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The Origins of Southern Sharecropping

Ralph Shlomowitz
Agricultural History
Vol. 53, No. 3 (Jul., 1979), pp. 557-575
Stable URL: http://www.jstor.org/stable/3742755
Page Count: 19
Subjects: History
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Notes and References

This item contains 25 references.

[Footnotes]
  • 1
    This reference contains 3 citations:
    • Stephen J. DeCanio, Agriculture in the Postbellum South: The Economy of Production and Supply (Cambridge, Mass,: The MIT Press, 1975)
    • Robert Higgs, Competition and Coercion: Blacks in the American Economy, 1865–1914 (New York and London: Cambridge University Press, 1977)
    • Roger L. Ransom and Richard Sutch, One Kind of Freedom: The Economic Consequences of Emancipation (New York and London: Cambridge University Press, 1977)
  • 3
    "Sequel to Slavery: The New History Views the Postbellum South," Journal of Southern History43 (November1977): 523, 550.
  • 5
    Ralph Shlomowitz, "The Transition from Slave to Freedman Labor Arrangements in South¬ ern Agriculture, 1865-1870," Journal of Economic History39 (March1979)
  • 6
    This reference contains 2 citations:
    • Joel Williamson, After Slavery: The Negro in South Carolina During Re- construction: 1861–1877 (Chapel Hill: The University of North Carolina Press, 1965), 126-42
    • Peter Kolchin, First Freedom: The Responses of Alabama's Blacks to Emanci- pation and Reconstruction (Westport, Conn.: Greenwood Press, 1972), 30-48
  • 7
    This reference contains 3 citations:
    • Joel Williamson has suggested that the decline in the demand for Bureau- approved contracts during 1867
    • 1868 was an indicator of the "success of the pro- gram"
    • After Slavery, 95
  • 8
    This reference contains 2 citations:
    • Orangeburg, January 1866
    • Marion, October 1867
  • 11
    This reference contains 4 citations:
    • Southern Cultivator23 [1865]: 180
    • ibid. 24 [1866]: 4
    • S. Andrews, The South Since the War [Boston: Ticknor and Fields, 1866], 99
    • USDA Annual Report, 1867, p. 417
  • 12
    Ransom and Sutch, One Kind of Freedom, 89.
  • 13
    USDA Annual Report, 1876, p. 152
  • 14
    This reference contains 3 citations:
    • After Slavery, 128, note 8
    • One Kind of Freedom, 60–61, 90, 94
    • One Kind of Freedom, 68, 88, 97
  • 16
    Gavin Wright, "The Economics of Cotton in the Antebellum South" (Ph.D. diss., Yale University, 1969), 120–21, 127
  • 17
    Southern Cultivator23 (1865): 180.
  • 18
    Jacob Metzer, "Rational Management, Modern Business Practices, and Econ- omies of Scale in the Ante-Bellum Southern Plantations," Explorations in Economic History12 (April1975): 138.
  • 19
    This reference contains 3 citations:
    • Woodman, "Sequel to Slavery," 551
    • Williamson, After Slavery, 133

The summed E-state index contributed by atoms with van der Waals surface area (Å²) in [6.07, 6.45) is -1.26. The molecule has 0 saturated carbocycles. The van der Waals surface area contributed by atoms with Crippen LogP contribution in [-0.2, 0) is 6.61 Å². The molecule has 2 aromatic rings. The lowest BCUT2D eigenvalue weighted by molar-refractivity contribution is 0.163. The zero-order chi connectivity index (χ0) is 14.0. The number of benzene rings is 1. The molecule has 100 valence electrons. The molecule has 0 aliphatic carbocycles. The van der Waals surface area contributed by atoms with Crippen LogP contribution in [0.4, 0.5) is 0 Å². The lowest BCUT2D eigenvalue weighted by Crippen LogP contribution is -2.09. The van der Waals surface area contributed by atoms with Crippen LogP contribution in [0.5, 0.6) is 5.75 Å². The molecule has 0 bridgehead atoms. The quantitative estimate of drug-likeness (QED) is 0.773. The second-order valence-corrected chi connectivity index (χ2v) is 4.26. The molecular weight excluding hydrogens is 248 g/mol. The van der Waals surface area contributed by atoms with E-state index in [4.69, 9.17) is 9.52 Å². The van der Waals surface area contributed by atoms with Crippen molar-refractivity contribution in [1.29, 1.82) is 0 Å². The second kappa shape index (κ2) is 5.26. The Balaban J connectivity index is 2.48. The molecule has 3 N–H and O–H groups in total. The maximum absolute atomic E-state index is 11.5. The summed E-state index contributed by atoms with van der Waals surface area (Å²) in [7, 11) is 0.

• Ransom and Sutch, One Kind of Freedom, 60, 94
  • 20
    Ransom and Sutch, One Kind of Freedom, 330, note 17.
  • 21
    South- ern Cultivator23 [1865]: 180-81
  • 22
    This reference contains 2 citations:
    • A. Alchian and H. Demsetz, "Production, Information Costs, and Economic Organization," American Economic Review62 (December1972): 777-95
    • O. E. Wiiliamson, Markets and Hierarchies: Analysis and Antitrust Implications: A Study in the Economics of Internal Organization (New York: The Free Press, 1975), chap. 3
  • 23
    This reference contains 2 citations:
    • M. Argyle, The Social Psychology of Work (London: Penguin Books, 1976), 40-41
    • A. K. Rice, Productivity and Social Organization: The Ahmedabad Ex- periment. Technical Innovation, Work Organization, and Management (London: Tavistock Publications, 1958), 36-38
  • 24
    Metzer, "Rational Management."
  • 25
    my paper "The Squad System on Postbellum Cotton Plantations," in Southern Communities in the Nineteenth Century, ed. Robert McMath and Vernon Burton (Westport, Conn.: Greenwood Press, forthcoming)
  • 26
    This reference contains 2 citations:
    • Ransom and Sutch, One Kind of Freedom, 100, 219
    • Ransom and Sutch, One Kind of Freedom, 84
  • 27
    Robert William Fogel and Stanley L. Engerman, Time on the Cross: The Eco- nomics of American Negro Slavery, 2 vols. (Boston: Little Brown, 1974).
  • 28
    This reference contains 2 citations:
    • Southern Cultivator29 [1871]: 370
    • ibid. 38 [1880]: 444–45
  • 30
    This reference contains 2 citations:
    • Ralph Shlomowitz, "Teamwork and Incentives: The Origins and Develop- ment of the Butty Gang System in Queensland's Sugar Industry, 1891-1913," Journal of Comparative Economics3 (March1979)
    • Shlomowitz, "The Search for Insti- tutional Equilibrium in Queensland's Sugar Industry, 1884-1913," Australian Eco- nomic History Review19 (September1979)
  • 32
    Lance E. Davis and Douglass E. North, Institutional Change and American Economic Growth (New York and London: Cambridge University Press, 1971), 263